Posted on January 22, 2012
I’ve been spending the first month of the year watching my father die. He’s slipping away, slowly, bit by bit, the life dripping out of him.
Mostly I sit and watch TV with him–Wheel of Fortune, televangelists, rodeos. He’s too weak and tired to talk much now, but even before we didn’t say much. And what is there to say to each other at this late date?
We have not, he and I, acknowledged the rampaging elephant in the room; not to each other at least. I haven’t asked him how it feels to be dying. For all I know, he doesn’t think he is. He hasn’t asked how it feels to be losing my father, perhaps because he’s already walked down that road himself.
My mother asks how I feel, how I’m handling it all. I tell her it seems so surreal that I think I must not be feeling it yet. There must be some part of it that hasn’t hit me yet.
My mother and sister and I sit at the breakfast table, now shoved aside to make room for the rented hospital bed. We eat and talk about inconsequential things and play cards. Our minds wander and we repeatedly nudge each other back with a soft “Your turn.”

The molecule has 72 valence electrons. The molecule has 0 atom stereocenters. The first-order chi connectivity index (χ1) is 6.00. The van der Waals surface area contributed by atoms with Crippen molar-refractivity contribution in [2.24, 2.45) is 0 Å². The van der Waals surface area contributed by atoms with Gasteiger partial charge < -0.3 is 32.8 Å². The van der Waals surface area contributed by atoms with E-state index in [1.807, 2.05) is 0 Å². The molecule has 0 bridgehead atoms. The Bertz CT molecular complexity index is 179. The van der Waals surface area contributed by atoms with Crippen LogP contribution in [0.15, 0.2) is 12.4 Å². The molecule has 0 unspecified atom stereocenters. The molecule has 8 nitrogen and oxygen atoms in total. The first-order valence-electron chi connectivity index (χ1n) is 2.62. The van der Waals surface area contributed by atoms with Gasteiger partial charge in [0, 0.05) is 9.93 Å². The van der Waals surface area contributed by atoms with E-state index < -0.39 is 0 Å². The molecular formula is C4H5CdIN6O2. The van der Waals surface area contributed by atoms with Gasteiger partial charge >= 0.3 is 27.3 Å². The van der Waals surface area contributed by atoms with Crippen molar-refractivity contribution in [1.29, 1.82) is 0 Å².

It eats at me that what is unresolved between us will remain that way forever. He will die with me knowing that, while he may not be exactly disappointed in me, he isn’t proud of me. I can’t change that. I just have to accept it. And go on. But it hurts more to know (or think) that he is proud of my brother–newly remarried, ostensibly off drugs, teaching a weekly bible study at the jail. And then the other night, my new sister-in-law hugged my dad goodbye and said brightly “I love you!” and he replied “I love you too.” Hot, angry jealousy hits me hard.
Sitting with him, waiting, I don’t pat his hand and murmur reassurances because that’s not who I am with him. He doesn’t reminisce or offer any last thoughts because that’s not who he is with me.
On Fridays I rush home. I close my world around me–my husband, my home, my dogs–and try to block out the days of sitting, of waiting. But I snap or tear up at the least provocation. The phone rings and I jump. I go shopping to feel the life of the world around me, but wear my iPod to keep it at bay. I go to the gym, not to meet a friend, but for a spin class, as dark and anonymous as a movie theatre.
And after the weekend’s respite, I go back. And wait.